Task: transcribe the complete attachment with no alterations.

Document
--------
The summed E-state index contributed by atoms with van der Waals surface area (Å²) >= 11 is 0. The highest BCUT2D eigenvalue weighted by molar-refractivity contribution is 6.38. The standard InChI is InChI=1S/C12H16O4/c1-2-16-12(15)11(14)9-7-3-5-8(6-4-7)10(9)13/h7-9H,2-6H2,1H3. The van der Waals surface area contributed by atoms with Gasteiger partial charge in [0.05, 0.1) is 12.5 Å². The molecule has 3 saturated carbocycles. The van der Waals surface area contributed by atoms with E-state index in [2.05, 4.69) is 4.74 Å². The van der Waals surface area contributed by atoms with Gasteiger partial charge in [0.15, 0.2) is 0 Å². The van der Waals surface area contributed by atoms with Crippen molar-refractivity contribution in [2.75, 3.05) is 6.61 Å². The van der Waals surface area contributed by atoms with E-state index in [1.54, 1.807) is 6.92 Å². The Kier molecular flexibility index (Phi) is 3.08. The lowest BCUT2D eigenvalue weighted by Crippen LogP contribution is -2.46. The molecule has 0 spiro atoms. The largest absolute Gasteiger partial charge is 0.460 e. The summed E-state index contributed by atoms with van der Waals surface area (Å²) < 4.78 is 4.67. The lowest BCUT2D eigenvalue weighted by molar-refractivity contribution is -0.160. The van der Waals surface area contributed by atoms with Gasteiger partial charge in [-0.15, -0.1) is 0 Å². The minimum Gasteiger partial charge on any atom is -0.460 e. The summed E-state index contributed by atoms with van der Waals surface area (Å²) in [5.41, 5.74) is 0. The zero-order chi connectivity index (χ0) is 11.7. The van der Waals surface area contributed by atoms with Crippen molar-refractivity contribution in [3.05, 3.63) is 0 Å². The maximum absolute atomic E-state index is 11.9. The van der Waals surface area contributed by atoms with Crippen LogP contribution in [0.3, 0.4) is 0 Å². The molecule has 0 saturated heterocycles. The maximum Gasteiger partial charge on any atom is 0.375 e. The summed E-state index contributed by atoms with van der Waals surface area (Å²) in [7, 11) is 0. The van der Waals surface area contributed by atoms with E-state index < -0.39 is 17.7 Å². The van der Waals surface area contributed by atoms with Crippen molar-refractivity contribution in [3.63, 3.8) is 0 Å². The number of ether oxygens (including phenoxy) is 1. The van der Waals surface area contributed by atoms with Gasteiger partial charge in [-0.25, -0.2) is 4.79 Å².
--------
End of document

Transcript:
The summed E-state index contributed by atoms with van der Waals surface area (Å²) >= 11 is 0. The highest BCUT2D eigenvalue weighted by molar-refractivity contribution is 6.38. The standard InChI is InChI=1S/C12H16O4/c1-2-16-12(15)11(14)9-7-3-5-8(6-4-7)10(9)13/h7-9H,2-6H2,1H3. The van der Waals surface area contributed by atoms with Gasteiger partial charge in [0.05, 0.1) is 12.5 Å². The molecule has 3 saturated carbocycles. The van der Waals surface area contributed by atoms with E-state index in [2.05, 4.69) is 4.74 Å². The van der Waals surface area contributed by atoms with Gasteiger partial charge in [0.15, 0.2) is 0 Å². The van der Waals surface area contributed by atoms with Crippen molar-refractivity contribution in [2.75, 3.05) is 6.61 Å². The van der Waals surface area contributed by atoms with E-state index in [1.54, 1.807) is 6.92 Å². The Kier molecular flexibility index (Phi) is 3.08. The lowest BCUT2D eigenvalue weighted by Crippen LogP contribution is -2.46. The molecule has 0 spiro atoms. The largest absolute Gasteiger partial charge is 0.460 e. The summed E-state index contributed by atoms with van der Waals surface area (Å²) < 4.78 is 4.67. The lowest BCUT2D eigenvalue weighted by molar-refractivity contribution is -0.160. The van der Waals surface area contributed by atoms with Gasteiger partial charge in [-0.15, -0.1) is 0 Å². The minimum Gasteiger partial charge on any atom is -0.460 e. The summed E-state index contributed by atoms with van der Waals surface area (Å²) in [5.41, 5.74) is 0. The zero-order chi connectivity index (χ0) is 11.7. The van der Waals surface area contributed by atoms with Crippen molar-refractivity contribution in [3.05, 3.63) is 0 Å². The maximum absolute atomic E-state index is 11.9. The van der Waals surface area contributed by atoms with Crippen LogP contribution in [0.3, 0.4) is 0 Å². The molecule has 0 saturated heterocycles. The maximum Gasteiger partial charge on any atom is 0.375 e. The summed E-state index contributed by atoms with van der Waals surface area (Å²) in [7, 11) is 0. The van der Waals surface area contributed by atoms with E-state index < -0.39 is 17.7 Å². The van der Waals surface area contributed by atoms with Crippen molar-refractivity contribution in [3.63, 3.8) is 0 Å². The number of ether oxygens (including phenoxy) is 1. The van der Waals surface area contributed by atoms with Gasteiger partial charge in [-0.25, -0.2) is 4.79 Å².